As Arizona, and most recently Washington found out, Spencer Jones is not afraid to let it fly. The Cardinal are just dangerous enough that you shouldn’t overlook them. They can all move, cut, screen and shoot. Stanford is kind of like your friend’s kid brother who you allow to play in your pick-up game to make the teams even. He’s rarely a factor, but every once in a while he’ll go 6-for-7 from three and make you pay.
Sidenote: During the ESPN broadcast of the Cal-Stanford game I was one of few viewers still watching during mop-up minutes at the end. One of the broadcasters mentioned that Roy Yuan, a Stanford senior reserve guard, has an interesting family storyline. His father is the founder of Zoom. Did I try to shoehorn a “Can everyone see my screen” joke into this section? Yes. Did I succeed? No.
Odds to win the Pac 12 tournament: Not likely... but better keep a hand up.
Players to watch: The most interesting Stanford players to watch will actually make their debut next year, with commitments from Andrej Stojakovic (yes, THAT Stojakovic), and Kanaan Carlyle. You would think the mediocre results coach Jarod Haase has produced would have his seat warm, if not very warm, but locking in recruits of this caliber probably saves him.
Who is not walking through that door: Chris Hernandez.
Oregon State (11-20 overall, 5-15)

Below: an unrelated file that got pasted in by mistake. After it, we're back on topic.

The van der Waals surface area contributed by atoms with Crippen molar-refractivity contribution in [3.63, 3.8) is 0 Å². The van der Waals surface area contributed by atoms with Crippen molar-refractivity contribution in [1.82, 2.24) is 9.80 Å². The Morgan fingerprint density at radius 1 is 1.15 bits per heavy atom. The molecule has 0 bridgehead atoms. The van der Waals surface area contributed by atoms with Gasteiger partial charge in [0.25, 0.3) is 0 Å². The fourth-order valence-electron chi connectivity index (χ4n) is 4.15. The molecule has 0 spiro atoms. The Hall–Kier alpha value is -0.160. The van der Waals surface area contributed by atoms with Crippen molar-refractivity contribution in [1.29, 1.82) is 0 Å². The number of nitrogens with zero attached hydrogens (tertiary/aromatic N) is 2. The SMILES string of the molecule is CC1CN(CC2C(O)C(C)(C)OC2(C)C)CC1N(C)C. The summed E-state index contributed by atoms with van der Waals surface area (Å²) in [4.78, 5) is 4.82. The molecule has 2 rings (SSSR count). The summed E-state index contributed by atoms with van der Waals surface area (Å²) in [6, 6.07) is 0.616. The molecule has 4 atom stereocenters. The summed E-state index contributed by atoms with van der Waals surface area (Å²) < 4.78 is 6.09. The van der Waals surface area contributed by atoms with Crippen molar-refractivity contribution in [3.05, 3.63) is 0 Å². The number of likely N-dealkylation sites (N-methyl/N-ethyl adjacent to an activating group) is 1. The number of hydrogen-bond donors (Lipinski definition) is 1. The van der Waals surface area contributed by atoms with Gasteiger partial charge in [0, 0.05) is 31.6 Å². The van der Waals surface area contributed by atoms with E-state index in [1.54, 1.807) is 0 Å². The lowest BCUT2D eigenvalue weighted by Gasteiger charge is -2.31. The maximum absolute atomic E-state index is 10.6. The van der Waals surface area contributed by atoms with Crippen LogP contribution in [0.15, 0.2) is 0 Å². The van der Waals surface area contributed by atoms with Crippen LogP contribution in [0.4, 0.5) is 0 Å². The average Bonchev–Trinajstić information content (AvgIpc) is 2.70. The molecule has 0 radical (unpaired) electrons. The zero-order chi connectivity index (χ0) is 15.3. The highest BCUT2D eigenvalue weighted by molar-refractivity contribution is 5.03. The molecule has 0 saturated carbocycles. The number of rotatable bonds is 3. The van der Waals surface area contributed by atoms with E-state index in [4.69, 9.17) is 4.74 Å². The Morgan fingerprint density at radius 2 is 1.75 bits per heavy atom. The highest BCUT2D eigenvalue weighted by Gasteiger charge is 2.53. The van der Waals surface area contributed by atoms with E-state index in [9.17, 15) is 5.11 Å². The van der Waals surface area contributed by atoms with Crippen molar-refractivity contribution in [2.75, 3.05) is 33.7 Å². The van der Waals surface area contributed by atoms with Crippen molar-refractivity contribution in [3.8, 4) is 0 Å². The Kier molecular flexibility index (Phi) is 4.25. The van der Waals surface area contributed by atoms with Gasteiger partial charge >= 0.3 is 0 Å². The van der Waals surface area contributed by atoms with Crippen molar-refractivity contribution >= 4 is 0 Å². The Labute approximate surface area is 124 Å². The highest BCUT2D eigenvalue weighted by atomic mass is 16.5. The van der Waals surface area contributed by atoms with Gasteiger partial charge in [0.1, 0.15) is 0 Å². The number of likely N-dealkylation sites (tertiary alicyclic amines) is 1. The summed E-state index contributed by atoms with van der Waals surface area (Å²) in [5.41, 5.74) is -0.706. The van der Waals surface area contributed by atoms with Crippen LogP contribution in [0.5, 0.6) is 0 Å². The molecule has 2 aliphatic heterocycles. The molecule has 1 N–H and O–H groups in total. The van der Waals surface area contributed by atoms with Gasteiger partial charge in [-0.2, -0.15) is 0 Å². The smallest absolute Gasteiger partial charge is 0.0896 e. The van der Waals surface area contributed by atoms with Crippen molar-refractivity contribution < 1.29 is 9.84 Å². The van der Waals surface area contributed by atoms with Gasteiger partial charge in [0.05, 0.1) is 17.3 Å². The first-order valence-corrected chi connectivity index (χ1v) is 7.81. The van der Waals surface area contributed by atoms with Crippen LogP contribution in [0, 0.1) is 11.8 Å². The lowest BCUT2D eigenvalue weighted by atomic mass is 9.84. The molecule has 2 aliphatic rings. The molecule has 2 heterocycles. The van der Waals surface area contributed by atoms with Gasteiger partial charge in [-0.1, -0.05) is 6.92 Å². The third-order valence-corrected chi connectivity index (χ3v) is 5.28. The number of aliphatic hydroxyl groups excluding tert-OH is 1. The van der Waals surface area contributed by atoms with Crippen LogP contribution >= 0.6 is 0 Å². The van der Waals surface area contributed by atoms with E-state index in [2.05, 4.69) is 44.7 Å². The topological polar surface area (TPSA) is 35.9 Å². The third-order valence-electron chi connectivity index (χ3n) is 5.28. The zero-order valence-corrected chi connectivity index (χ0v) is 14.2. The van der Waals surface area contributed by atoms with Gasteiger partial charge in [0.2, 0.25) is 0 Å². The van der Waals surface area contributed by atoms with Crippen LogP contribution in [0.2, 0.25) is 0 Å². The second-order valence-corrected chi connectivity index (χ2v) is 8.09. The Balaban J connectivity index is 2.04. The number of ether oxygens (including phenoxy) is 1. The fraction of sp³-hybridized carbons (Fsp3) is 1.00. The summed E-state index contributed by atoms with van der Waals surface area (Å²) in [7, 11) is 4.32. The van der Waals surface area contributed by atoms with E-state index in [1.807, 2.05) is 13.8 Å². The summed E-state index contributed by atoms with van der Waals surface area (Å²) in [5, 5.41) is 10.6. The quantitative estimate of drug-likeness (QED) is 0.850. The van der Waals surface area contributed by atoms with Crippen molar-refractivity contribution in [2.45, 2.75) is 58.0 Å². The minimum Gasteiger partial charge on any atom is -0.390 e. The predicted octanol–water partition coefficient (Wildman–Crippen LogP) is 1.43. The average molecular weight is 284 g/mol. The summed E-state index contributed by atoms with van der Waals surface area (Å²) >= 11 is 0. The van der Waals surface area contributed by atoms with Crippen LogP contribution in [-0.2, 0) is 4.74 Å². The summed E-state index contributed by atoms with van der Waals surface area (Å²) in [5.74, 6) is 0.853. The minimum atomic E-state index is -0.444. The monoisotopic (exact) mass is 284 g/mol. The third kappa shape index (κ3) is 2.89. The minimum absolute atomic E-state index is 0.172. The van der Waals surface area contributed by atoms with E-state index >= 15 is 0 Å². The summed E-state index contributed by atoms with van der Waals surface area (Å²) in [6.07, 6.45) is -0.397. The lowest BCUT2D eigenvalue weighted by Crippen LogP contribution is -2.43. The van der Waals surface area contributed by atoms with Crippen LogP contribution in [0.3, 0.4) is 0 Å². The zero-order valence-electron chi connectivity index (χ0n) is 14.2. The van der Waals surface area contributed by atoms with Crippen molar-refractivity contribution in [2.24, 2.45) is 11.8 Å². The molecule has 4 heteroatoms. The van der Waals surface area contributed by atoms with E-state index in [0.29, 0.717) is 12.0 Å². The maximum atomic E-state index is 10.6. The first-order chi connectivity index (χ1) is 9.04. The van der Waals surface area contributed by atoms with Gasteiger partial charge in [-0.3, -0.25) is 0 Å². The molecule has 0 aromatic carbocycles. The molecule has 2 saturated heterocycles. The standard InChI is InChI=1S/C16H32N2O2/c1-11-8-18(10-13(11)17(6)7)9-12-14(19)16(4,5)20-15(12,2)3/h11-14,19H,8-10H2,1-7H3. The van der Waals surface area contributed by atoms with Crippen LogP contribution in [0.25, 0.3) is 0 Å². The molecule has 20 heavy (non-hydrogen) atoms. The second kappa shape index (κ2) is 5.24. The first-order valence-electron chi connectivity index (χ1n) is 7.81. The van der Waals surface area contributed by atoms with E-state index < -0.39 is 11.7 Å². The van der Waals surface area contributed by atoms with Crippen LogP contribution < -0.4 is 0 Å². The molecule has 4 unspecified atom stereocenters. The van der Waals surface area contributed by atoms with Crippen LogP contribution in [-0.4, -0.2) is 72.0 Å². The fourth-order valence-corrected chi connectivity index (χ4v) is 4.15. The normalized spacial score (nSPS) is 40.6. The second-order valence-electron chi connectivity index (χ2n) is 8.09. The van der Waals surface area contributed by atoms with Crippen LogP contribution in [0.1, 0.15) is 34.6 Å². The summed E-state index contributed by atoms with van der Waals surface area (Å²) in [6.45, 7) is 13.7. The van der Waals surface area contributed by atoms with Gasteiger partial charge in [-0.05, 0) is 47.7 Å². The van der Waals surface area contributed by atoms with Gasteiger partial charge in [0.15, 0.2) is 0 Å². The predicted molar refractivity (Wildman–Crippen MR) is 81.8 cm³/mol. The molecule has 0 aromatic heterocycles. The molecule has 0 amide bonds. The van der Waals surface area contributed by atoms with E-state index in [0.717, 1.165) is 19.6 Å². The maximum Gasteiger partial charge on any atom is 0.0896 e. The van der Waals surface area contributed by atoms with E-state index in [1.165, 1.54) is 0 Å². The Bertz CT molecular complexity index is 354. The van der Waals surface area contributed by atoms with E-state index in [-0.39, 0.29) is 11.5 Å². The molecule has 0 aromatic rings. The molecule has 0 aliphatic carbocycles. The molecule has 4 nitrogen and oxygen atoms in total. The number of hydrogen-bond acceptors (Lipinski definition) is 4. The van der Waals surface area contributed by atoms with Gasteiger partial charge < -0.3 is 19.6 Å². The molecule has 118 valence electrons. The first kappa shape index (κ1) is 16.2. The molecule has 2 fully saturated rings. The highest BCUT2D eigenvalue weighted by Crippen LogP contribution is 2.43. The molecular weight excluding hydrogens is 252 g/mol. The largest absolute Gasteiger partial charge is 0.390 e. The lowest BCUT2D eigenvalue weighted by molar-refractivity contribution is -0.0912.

It’s been a long season for a young Oregon State team. In addition to the inexperience, the Beavers lacked the frontcourt scoring punch desperately needed to compete in a conference filled with so many talented bigs. Five conference wins is a poor showing, but keeps OSU ahead of utterly dismal Cal. If there is a silver lining in Corvallis it's that the Beavers best two players, Jordan Pope and Glenn Taylor Jr. are both underclassmen. Pope can shoot it. That sometimes allows OSU to hang around early in games.
If the coaching staff can hit the transfer portal hard and get some older, more experienced players in the mix there may be something to build on. When you look at what other Pac-12 coaches were able to do with the portal this year, some of the deficiencies of this OSU roster are a little puzzling.
Odds to win the Pac 12 tournament: It would take a miracle.
Players to watch: Pope, Taylor Jr.
Who isn’t walking through that door: Gary Payton II (But if he did, the Blazers medical staff would insist he was fine).
California (3-28 overall, 2-18)
I grew up in the East Bay with a poster of Harmon Gym in my bedroom and Jason Kidd newspaper clippings taped all over my wall (never meet your heroes, kids). I was a season ticket holder during the Ben Braun coaching era, too. So it gives me no pleasure to substantiate the reports of the demise of Cal basketball. What went wrong?
It would be hard to pinpoint one thing so instead I’ll just gesture wildly at everything. I’ll start with the athletic director — Jim Knowlton — who enabled this mess… to the coaching staff who made the mess… a thorough house cleaning is in order in Berkeley.
Odds to win the Pac 12 tournament: Zero.
Players to watch: You’re honestly better off just not.
Who isn’t walking through that door: Randy Duck.
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"a thorough house cleaning is in order in Berkeley"
Can we order one for the entire East Bay?
Will Richardson is the same player he was his first day as a freshman. He hasn’t improved. Same bad decisions. Turnovers. Over dribbles. Can’t shoot. How many times do we see the same move - floater/runner off the underside of the front of the rim? Stanford game the other night, last 2 minutes - turnover, missed one and one throw, fouled a guy shooting a 3. It’s a flawed group overall, but Richardson gets talked about like he’s “the guy” and he just isn’t. Oregon doesn’t have the guy.